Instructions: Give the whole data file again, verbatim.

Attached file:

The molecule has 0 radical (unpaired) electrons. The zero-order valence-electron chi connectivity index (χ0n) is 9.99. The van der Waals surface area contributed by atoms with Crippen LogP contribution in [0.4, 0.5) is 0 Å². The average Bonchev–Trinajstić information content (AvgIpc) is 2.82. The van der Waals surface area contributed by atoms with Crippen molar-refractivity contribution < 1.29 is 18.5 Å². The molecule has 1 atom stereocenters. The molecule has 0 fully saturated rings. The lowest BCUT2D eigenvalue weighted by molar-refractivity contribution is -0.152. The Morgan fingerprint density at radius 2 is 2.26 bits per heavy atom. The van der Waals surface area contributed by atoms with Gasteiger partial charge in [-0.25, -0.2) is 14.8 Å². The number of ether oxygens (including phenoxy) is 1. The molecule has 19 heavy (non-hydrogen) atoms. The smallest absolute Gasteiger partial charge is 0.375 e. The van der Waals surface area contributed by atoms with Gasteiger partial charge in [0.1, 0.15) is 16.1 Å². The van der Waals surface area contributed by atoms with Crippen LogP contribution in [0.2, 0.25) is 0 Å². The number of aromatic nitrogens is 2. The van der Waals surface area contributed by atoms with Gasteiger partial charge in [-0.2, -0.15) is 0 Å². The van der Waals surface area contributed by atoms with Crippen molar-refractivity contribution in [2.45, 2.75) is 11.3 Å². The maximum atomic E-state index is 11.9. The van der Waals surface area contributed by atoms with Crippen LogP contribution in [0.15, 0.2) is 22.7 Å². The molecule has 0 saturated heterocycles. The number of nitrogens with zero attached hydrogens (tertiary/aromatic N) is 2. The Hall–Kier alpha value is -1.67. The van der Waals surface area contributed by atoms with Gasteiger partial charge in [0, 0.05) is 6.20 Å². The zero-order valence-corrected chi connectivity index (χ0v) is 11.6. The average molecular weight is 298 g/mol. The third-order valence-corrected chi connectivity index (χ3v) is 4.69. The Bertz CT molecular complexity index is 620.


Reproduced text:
The molecule has 0 radical (unpaired) electrons. The zero-order valence-electron chi connectivity index (χ0n) is 9.99. The van der Waals surface area contributed by atoms with Crippen LogP contribution in [0.4, 0.5) is 0 Å². The average Bonchev–Trinajstić information content (AvgIpc) is 2.82. The van der Waals surface area contributed by atoms with Crippen molar-refractivity contribution < 1.29 is 18.5 Å². The molecule has 1 atom stereocenters. The molecule has 0 fully saturated rings. The lowest BCUT2D eigenvalue weighted by molar-refractivity contribution is -0.152. The Morgan fingerprint density at radius 2 is 2.26 bits per heavy atom. The van der Waals surface area contributed by atoms with Gasteiger partial charge in [-0.25, -0.2) is 14.8 Å². The number of ether oxygens (including phenoxy) is 1. The molecule has 19 heavy (non-hydrogen) atoms. The smallest absolute Gasteiger partial charge is 0.375 e. The van der Waals surface area contributed by atoms with Gasteiger partial charge in [0.1, 0.15) is 16.1 Å². The van der Waals surface area contributed by atoms with Crippen LogP contribution in [0.2, 0.25) is 0 Å². The number of aromatic nitrogens is 2. The van der Waals surface area contributed by atoms with Gasteiger partial charge in [-0.2, -0.15) is 0 Å². The van der Waals surface area contributed by atoms with Crippen molar-refractivity contribution in [2.45, 2.75) is 11.3 Å². The maximum atomic E-state index is 11.9. The van der Waals surface area contributed by atoms with Crippen LogP contribution in [0.15, 0.2) is 22.7 Å². The molecule has 0 saturated heterocycles. The number of nitrogens with zero attached hydrogens (tertiary/aromatic N) is 2. The Hall–Kier alpha value is -1.67. The van der Waals surface area contributed by atoms with Gasteiger partial charge in [0, 0.05) is 6.20 Å². The zero-order valence-corrected chi connectivity index (χ0v) is 11.6. The average molecular weight is 298 g/mol. The third-order valence-corrected chi connectivity index (χ3v) is 4.69. The Bertz CT molecular complexity index is 620.